When baking, room temperature eggs are needed. The typical method of mixing a cake batter is to cream the butter and sugar, adding the eggs one at a time. This creates an emulsion, thus blending the fats and liquids in your batter. Naturally, fat and liquid are unmixable, so the purpose, the goal, of eggs in the batter is to create a “water-in-fat” emulsion. Cold eggs don’t create the correct chemistry needed to make a successful emulsion, in turn, they can make the batter lose air and cause the cake to fall or become grainy. A grainy batter and cake is proof of an ill-mixed batter.

Now the case for cold eggs…when making a meringue or a dish that calls for egg whites, you need cold eggs to separate the yolk from the albumen, or white. Egg whites are 7/8 water and 1/8 protein, with a few trace elements for good measure. The yolk is ½ water, 1/3 fat, and 1/6 protein – the remaining fractions are lecithin (the emulsifier) and vitamins A, D, and E. Several elements also find their home in the yolk as well. Since the yolk and albumen are thus so different in their fat make up, a cold egg will separate easily, whereas the fat has not had time to “melt.” Try spreading cold butter on bread as opposed to warm butter…same scenario…the fat is congealed when cold and soluble when warm.

Also, when separating the yolk from the white, be sure not to tint the whites with any yolk. The heavy nature of the yolk will prevent your whites from reaching their full, whipped volume. And since an egg white can more than triple its volume, be sure not to contaminate your whites. A good clean metal (copper or stainless steel with cream of tartar and sugar to stiffen) and whisk are keys to fluffy beaten egg whites. Egg whites beat better when at room temperature, so remember this tidbit of kitchen wisdom…Separate when cold, beat when warm.

Eggs should be kept refrigerated and may last up to a month in the fridge. To test whether an egg is still fresh, gently place the egg in some salty water. A fresh egg will sink and a bad egg will float. You may also shake the egg – fresh eggs do not slosh…a bad egg will.

Why use organic, free range eggs? Well, this Farmer believes you are what you eat, and I like to eat what I can see – water, sunlight, grass, etc. A chicken that has been allowed to roam and eat natural food will produce an egg with a yolk higher in Vitamin A, D, and E than one in a cooped up hen house. Plus, these eggs contain higher amounts of beta carotene (7 times more, mind you) and less cholesterol and fat. Besides, I firmly believe the taste is superior to a factory farm egg, and isn’t that what cooking is all about? The taste? Yes sir, yes ma’am! The same goes with milk, but that’s a topic for another post.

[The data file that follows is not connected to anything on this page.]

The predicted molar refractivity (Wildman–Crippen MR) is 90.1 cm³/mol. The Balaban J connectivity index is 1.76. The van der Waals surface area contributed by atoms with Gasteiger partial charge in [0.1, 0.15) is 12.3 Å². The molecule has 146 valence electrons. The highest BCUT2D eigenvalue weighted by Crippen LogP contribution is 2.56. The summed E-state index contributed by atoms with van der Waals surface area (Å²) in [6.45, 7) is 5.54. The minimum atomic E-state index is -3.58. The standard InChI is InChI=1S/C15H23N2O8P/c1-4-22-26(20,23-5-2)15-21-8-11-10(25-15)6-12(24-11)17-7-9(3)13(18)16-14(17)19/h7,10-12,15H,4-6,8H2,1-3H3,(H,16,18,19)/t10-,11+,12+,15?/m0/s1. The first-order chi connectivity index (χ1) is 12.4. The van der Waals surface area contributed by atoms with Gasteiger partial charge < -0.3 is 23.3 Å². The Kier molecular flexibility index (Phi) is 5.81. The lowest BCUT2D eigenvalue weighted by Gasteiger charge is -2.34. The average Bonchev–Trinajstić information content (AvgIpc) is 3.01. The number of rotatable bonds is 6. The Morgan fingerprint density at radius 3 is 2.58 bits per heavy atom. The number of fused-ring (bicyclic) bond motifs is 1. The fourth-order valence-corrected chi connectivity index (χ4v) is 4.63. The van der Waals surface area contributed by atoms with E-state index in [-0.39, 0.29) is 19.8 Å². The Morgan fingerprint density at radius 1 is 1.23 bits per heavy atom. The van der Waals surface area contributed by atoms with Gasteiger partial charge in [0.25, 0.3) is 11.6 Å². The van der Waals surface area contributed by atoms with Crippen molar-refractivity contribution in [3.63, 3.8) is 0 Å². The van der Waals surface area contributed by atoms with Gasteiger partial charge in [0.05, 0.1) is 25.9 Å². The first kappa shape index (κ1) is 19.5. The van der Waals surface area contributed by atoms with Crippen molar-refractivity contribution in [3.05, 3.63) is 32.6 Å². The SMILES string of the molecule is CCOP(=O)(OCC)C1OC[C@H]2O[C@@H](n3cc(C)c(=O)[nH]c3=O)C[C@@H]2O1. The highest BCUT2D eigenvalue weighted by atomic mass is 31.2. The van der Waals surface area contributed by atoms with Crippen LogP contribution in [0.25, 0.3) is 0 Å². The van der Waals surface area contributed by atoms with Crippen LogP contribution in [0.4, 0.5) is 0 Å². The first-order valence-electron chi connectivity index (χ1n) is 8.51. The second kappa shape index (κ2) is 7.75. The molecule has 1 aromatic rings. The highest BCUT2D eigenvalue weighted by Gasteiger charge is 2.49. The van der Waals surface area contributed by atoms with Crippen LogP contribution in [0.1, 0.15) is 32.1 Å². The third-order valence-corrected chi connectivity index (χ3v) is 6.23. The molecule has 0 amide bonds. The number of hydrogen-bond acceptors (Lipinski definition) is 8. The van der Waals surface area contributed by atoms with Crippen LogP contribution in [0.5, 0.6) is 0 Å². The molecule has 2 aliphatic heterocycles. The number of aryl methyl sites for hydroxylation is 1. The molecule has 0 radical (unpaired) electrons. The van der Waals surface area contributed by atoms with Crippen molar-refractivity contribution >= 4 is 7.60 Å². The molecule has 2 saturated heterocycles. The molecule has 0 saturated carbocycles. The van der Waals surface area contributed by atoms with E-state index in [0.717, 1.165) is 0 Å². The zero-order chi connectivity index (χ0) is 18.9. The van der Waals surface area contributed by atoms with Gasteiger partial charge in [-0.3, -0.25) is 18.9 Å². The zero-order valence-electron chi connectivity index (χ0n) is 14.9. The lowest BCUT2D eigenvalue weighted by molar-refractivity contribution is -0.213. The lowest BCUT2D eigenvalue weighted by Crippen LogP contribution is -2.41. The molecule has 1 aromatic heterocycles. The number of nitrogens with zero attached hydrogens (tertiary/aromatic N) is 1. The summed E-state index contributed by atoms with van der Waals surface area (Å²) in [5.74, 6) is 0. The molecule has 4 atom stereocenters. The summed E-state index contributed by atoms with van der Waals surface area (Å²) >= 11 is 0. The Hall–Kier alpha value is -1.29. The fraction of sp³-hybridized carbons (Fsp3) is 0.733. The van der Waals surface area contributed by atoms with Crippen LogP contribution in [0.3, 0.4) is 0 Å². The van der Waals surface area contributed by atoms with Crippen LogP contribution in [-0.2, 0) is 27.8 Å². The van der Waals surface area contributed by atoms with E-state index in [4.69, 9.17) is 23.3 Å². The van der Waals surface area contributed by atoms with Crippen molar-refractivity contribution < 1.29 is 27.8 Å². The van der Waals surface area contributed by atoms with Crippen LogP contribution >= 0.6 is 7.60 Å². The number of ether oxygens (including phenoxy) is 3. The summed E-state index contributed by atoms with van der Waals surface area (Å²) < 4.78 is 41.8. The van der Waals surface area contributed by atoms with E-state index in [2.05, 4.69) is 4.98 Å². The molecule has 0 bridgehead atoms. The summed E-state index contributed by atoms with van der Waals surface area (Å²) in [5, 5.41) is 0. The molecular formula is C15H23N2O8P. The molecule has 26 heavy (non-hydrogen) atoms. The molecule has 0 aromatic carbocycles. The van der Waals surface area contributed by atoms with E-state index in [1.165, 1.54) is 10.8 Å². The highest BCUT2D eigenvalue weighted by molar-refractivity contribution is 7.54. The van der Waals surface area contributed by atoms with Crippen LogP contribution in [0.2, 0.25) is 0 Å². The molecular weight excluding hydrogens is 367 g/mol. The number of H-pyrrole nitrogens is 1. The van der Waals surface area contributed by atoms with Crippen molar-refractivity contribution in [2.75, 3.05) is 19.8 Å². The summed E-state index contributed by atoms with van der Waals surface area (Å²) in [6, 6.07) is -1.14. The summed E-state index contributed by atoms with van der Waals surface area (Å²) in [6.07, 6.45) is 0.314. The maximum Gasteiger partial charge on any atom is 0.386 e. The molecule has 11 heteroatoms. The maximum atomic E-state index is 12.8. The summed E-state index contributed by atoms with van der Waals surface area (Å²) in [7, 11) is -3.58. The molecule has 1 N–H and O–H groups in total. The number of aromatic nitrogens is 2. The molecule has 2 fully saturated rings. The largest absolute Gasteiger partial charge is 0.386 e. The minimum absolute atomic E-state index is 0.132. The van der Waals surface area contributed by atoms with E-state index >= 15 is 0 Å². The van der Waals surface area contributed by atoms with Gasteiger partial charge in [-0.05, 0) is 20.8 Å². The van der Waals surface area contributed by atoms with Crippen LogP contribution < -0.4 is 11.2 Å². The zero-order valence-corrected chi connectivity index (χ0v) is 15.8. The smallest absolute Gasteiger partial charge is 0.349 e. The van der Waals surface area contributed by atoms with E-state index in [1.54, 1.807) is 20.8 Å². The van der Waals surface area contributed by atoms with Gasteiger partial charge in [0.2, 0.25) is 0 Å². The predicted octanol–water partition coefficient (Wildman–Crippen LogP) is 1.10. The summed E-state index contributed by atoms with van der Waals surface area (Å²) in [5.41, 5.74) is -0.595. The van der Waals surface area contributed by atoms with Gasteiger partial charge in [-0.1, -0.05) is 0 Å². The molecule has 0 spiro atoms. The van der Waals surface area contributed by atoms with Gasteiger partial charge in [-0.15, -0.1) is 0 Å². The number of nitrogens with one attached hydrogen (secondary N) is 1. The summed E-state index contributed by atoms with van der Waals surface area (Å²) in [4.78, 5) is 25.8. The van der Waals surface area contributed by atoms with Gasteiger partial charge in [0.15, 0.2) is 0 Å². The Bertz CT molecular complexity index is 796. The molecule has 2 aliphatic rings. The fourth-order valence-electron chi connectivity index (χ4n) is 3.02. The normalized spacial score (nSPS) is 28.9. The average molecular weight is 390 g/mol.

“Try this experiment: crack a free range egg in one bowl and a normal farm factory egg in another. Compare the appearances of the eggs to one another. The yolk of the free range egg is a deep vibrant yellow-orange color whereas the factory egg is a wimpy yellow color. The color differentiation is due to the high beta carotene content in the free range yolk – over six times more than factory eggs. Beta carotene, also known as vitamin A, is just one of many benefits free range eggs have to offer.” From http://www.methodsofhealing.com/.

So if you’re driving down the road and see a sign for farm fresh eggs, grab them! Most grocery stores carry free range eggs as well. Learn what you can about eggs and their nutritious benefits and kitchen prowess. From glazing to emulsifying to adding texture, moisture, leavening and flavor, eggs are staples in the kitchen. From this Farmer’s farm to your kitchen, have some fun with eggs!

Tuesday, April 13, 2010

Think Pink…Backyard, BBQ, and Baby

When two of my dearest friends found out they were expecting their first child, I was so thrilled and excited! I told them “Uncle James” would throw a shower, whether its “pink and green or blue and yellow…either is fine with me!” So, when baby Rainey turned out to be little Sarah Annsley Rainey, the pink and green came on out and my house was the setting!

BBQ, Asian slaw, monogrammed petit fours, and all the traditional accoutrements that accompany a barbeque were prepared and the party was set! Nothing like a Sunday afternoon dinner with a couple dozen of your friends!





Setting the table with the help of my sister Maggie, we chose my lavender dinnerware to accent with the pink checkered table cloth. Since pink and purple share a parent (red), their familiar color kinship is always a winning combination… and who says pink has to be dainty? I think pink is a great color, and one should “go pink or go home!” Thus, a darker magenta pink makes a statement, and for this Farmer, darker, hotter pinks are fun to combine with other colors i.e. chartreuse, silvery green, and other fun shades between. I love indigo and navy blue with dark pink too, so phaleonopsis orchids with hot pink centers added some height and color contrast in my blue and white containers.